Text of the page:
U.S. Labor and the Viet-Nam War

U.S. Labor and the Viet-Nam War

U.S. Labor and the Viet-Nam War

U.S. Labor and the Viet-Nam War

Synopsis

Presents a comprehensive documentation of the steady growth of labor opposition to U.S. involvement in Vietnam, from a few voices in a minority of unions to a majority labor position.

Excerpt

The speaker was Dr. Martin Luther King, Jr., Black civil rights leader and Nobel Peace Prize winner. The setting was the handsome headquarters of the Council for Continuing Education on the campus of the University of Chicago. The date was November 27, 1967. The occasion was the National Labor Leadership Assembly for Peace. The audience was composed of 523 leaders from 50 international unions in 38 states and hundreds of local unions across the country. Said Dr. King:

Tens of thousands of Americans oppose the war in Vietnam. Never before in our history has there been such a passionate and enormous popular resistance to a current war.

But one voice was missing -- the loud, clear voice of labor. The absence of that one voice was all the more tragic because it may be the decisive one for tipping the balance towards peace.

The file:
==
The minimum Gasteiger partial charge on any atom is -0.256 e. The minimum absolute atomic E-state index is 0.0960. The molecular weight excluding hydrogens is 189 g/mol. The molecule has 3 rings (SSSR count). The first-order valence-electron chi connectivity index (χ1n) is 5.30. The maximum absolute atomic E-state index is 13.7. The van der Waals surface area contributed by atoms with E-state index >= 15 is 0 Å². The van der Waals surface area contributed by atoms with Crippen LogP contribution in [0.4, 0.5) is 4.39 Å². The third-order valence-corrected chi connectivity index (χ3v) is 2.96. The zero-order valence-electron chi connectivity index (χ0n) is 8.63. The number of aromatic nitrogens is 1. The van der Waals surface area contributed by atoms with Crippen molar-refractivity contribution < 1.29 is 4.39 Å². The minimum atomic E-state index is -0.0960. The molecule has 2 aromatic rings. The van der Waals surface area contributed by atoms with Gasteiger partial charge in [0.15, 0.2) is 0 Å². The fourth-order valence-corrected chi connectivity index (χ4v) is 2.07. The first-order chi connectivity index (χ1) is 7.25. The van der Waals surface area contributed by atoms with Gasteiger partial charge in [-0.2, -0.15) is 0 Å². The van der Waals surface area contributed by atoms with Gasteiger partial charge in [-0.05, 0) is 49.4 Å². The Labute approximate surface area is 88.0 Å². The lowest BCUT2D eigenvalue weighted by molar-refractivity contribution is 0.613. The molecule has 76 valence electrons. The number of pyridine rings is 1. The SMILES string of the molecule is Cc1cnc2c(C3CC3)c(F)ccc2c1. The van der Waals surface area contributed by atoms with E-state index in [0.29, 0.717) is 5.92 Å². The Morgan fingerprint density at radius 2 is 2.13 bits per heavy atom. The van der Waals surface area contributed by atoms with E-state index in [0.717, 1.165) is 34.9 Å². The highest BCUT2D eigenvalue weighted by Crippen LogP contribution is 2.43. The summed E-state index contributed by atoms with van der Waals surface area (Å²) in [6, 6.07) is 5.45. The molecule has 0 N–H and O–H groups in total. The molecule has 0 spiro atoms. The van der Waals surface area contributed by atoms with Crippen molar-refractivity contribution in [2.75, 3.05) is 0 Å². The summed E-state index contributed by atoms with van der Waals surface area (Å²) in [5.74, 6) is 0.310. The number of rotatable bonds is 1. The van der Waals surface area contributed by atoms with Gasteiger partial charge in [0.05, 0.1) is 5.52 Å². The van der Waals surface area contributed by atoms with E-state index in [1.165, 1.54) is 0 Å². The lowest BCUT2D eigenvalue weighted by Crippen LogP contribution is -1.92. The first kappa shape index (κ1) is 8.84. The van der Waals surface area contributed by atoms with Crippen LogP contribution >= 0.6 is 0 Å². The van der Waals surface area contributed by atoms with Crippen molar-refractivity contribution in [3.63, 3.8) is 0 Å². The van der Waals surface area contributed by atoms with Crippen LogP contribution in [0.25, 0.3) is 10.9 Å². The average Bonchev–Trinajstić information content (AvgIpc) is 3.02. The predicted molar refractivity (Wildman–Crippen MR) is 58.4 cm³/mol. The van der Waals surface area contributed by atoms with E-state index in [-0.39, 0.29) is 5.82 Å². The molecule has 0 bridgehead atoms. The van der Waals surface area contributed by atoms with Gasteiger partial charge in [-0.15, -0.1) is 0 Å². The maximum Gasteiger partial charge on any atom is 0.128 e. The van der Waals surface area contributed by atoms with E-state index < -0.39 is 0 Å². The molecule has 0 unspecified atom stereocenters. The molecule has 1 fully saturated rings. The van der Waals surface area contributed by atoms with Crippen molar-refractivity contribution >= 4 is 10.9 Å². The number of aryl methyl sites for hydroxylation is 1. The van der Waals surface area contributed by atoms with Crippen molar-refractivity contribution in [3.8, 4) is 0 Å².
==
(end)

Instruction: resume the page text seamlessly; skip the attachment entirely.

In order to understand why that voice was missing one must go back in our history over half a century before the United States became involved in the "dirty war" in Southeast Asia.

It will come as a surprise to many even inside the labor movement to learn that organized labor was an important force in the first anti-imperialist movement in American history. When it became clear during the Spanish-American War that the war launched supposedly to liberate Cuba was in actuality a brutal colonial war of conquest against the Cuban, Puerto Rican, and especially the Filipino people, many Americans joined in voicing opposition to the policy of military conquest. With few exceptions the labor move-

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